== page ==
“Comfortable position for wheat and rice stock”

The Government stated that the stock positions of wheat and rice are at favorable levels on Wednesday. In April, the level will exceed the buffer stock ceilings. However, compared to last month, the wholesale cost of wheat and rice is somewhat higher this month. As of November 15, according to Union Food Secretary Sanjeev Chopra, there are around 201 lakh tonnes (lt) of wheat and 140 lt of rice available in the Central pool. In contrast to the buffer standards of 75 lt, the predicted stock position for wheat on April 1, 2023, is 113 lt. In the case of rice, the stock position is anticipated to be 237 lt (on April 1), which is more than the 136 lt buffer requirement.

The National Food Security Act (NFSA), the Prime Minister Garib Kalyan Anna Yojana (PMGKAY), and other welfare programs’ criteria for additional allocation have been met, the Ministry said, there will still be enough stocks available under the Central Pool above and beyond the buffer standards. KHARIF PROCUREMENT According to Chopra, until November 21 (during the Kharif marketing season KMS 2022­–23), roughly 277.37 lt of paddy had been purchased, which is about 14 lt greater than the same period the previous year. According to the Ministry, 775.73 lt of paddy should be purchased from the current KMS 2022–23’s Kharif crop.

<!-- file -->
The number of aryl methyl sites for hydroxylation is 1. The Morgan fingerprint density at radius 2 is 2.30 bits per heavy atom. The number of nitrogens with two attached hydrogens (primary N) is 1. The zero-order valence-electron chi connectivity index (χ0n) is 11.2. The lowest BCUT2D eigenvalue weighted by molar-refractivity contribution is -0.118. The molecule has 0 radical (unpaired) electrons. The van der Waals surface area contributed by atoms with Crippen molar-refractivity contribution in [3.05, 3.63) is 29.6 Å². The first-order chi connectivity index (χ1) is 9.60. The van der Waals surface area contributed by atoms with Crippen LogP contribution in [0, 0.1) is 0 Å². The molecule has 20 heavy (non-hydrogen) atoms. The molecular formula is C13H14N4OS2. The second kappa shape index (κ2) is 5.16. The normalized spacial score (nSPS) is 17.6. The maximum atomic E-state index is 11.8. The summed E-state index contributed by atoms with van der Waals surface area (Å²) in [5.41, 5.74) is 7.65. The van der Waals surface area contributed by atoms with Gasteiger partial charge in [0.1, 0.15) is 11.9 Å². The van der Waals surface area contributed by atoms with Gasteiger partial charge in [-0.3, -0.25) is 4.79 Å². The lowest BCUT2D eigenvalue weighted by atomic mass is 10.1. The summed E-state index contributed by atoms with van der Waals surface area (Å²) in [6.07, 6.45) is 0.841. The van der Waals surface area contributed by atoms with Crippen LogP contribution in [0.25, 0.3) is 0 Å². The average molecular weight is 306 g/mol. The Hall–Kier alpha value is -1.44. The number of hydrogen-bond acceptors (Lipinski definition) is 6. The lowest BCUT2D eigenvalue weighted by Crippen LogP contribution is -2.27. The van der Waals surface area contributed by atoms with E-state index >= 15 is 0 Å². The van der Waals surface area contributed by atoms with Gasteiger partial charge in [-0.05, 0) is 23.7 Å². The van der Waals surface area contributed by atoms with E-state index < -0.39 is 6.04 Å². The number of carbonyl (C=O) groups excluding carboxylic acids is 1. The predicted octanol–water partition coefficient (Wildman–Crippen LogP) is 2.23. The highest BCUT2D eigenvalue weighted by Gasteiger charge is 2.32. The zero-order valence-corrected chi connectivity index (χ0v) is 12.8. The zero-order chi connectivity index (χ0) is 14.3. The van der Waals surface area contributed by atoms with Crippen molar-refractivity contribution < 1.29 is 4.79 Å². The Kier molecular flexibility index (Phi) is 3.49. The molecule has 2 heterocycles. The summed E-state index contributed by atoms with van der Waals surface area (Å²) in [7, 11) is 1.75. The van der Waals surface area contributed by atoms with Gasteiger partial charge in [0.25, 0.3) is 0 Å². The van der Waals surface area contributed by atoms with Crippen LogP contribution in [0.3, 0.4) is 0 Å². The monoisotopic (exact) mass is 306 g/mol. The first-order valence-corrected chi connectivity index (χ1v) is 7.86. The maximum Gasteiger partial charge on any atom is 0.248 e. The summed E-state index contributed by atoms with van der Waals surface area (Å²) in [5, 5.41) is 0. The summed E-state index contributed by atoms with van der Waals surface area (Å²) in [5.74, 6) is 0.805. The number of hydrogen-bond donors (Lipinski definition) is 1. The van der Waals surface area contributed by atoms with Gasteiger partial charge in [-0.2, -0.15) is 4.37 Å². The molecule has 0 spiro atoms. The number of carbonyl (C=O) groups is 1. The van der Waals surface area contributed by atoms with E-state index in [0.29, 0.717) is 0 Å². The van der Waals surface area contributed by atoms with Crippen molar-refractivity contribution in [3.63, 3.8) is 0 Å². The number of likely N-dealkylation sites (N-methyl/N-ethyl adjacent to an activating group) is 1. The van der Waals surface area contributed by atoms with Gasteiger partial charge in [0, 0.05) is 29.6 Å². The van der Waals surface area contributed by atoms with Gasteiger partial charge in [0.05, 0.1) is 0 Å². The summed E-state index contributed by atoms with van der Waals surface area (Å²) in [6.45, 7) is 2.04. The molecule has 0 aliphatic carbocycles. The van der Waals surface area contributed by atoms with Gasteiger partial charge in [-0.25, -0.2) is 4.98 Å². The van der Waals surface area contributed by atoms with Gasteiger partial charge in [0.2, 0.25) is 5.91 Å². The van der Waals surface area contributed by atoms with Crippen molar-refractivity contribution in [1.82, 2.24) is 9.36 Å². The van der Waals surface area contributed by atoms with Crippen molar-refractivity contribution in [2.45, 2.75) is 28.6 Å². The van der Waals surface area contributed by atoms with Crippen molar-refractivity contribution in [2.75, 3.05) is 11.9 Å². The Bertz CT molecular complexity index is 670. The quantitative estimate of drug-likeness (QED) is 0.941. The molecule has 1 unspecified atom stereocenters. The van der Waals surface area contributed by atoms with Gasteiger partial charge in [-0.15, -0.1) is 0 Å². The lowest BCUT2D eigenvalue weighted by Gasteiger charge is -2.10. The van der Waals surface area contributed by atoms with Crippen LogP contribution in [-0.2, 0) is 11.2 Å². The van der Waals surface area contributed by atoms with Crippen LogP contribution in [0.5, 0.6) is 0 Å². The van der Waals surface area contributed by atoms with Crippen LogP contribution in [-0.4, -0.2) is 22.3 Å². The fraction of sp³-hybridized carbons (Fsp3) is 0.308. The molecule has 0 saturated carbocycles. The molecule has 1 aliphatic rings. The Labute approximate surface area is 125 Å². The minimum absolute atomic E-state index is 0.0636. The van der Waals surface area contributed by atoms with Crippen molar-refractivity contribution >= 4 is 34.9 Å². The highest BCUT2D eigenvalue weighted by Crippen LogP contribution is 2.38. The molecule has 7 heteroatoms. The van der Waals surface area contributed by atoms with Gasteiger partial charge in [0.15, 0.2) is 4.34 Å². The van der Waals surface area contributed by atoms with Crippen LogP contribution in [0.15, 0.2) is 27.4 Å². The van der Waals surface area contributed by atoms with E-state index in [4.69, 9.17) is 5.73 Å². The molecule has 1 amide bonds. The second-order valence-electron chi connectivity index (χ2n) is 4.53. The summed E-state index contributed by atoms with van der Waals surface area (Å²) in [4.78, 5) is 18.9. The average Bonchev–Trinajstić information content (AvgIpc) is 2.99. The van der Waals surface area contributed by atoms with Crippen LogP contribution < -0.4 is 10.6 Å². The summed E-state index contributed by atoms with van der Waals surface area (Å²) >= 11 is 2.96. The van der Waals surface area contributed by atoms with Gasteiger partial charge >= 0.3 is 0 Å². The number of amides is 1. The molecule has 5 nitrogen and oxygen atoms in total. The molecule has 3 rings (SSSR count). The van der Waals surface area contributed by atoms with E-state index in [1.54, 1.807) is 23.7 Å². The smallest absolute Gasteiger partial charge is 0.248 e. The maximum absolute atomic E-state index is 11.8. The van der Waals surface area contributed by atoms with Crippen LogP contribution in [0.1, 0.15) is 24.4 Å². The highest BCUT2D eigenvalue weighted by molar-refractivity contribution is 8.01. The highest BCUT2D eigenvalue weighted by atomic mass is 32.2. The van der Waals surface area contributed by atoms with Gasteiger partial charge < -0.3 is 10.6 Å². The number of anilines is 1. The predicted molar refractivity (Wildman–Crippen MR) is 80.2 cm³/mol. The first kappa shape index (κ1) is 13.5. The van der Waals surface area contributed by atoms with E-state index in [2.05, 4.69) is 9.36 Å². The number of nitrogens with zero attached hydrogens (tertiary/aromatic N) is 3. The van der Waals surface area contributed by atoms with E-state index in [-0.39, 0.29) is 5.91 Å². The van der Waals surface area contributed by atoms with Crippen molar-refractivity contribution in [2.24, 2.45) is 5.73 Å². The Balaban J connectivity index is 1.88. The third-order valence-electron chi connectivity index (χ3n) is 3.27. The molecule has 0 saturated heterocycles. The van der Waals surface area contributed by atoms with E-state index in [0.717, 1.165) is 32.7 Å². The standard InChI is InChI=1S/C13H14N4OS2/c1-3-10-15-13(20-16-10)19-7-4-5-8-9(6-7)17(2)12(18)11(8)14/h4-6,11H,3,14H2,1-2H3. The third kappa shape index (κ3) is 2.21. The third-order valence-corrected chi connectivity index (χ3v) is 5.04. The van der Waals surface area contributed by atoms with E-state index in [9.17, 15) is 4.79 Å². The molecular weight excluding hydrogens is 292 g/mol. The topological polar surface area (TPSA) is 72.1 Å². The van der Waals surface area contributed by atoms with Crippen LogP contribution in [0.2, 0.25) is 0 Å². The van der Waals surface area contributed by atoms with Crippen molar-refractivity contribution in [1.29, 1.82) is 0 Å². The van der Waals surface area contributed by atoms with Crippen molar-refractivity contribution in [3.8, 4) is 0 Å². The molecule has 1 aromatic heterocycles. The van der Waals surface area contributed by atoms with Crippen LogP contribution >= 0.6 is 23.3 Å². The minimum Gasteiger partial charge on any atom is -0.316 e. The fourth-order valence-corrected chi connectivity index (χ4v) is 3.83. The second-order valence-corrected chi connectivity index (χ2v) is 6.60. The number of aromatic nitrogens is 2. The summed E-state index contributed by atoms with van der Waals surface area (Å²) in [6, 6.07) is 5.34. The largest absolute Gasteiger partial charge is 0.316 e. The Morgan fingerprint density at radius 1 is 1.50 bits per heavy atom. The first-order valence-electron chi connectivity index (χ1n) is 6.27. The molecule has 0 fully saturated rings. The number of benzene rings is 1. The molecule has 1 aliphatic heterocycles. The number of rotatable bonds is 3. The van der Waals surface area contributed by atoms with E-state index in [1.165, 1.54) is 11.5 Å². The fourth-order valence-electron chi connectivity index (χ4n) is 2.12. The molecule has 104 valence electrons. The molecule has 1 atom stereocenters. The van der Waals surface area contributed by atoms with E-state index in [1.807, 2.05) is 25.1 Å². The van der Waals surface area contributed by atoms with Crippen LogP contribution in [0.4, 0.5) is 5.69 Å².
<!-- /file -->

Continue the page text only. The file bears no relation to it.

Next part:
When asked about the pricing trends for wheat, Chopra responded, “Wheat prices have gone up by 7 percent in retail outlets since the installation of the wheat export regulation in May, and if one factor in the Minimum Support price (MSP), the price rise is projected at roughly 4­5 percent.”Export restrictions on rice, including a prohibition on shipments of broken rice and a 20 percent export levy on white rice in September, were implemented after restrictions on wheat exports, which were outlawed on May 13 in order to increase domestic supplies and manage prices.

Regarding whether the Ministry was considering taking more measures to stop the rise in wheat prices, such as stockholding restrictions and the open market sale system (OMSS), Chopra said: “The situation at this time does not merit any form of action other than the measures already taken. We are keeping an eye on the issue, and if we notice an unusual increase in costs, we will surely take action. He claimed that the interministerial council regularly tracks the cost of necessities. According to officials, there has been a downward trend in the retail pricing of edible oils, and more price easing is anticipated.

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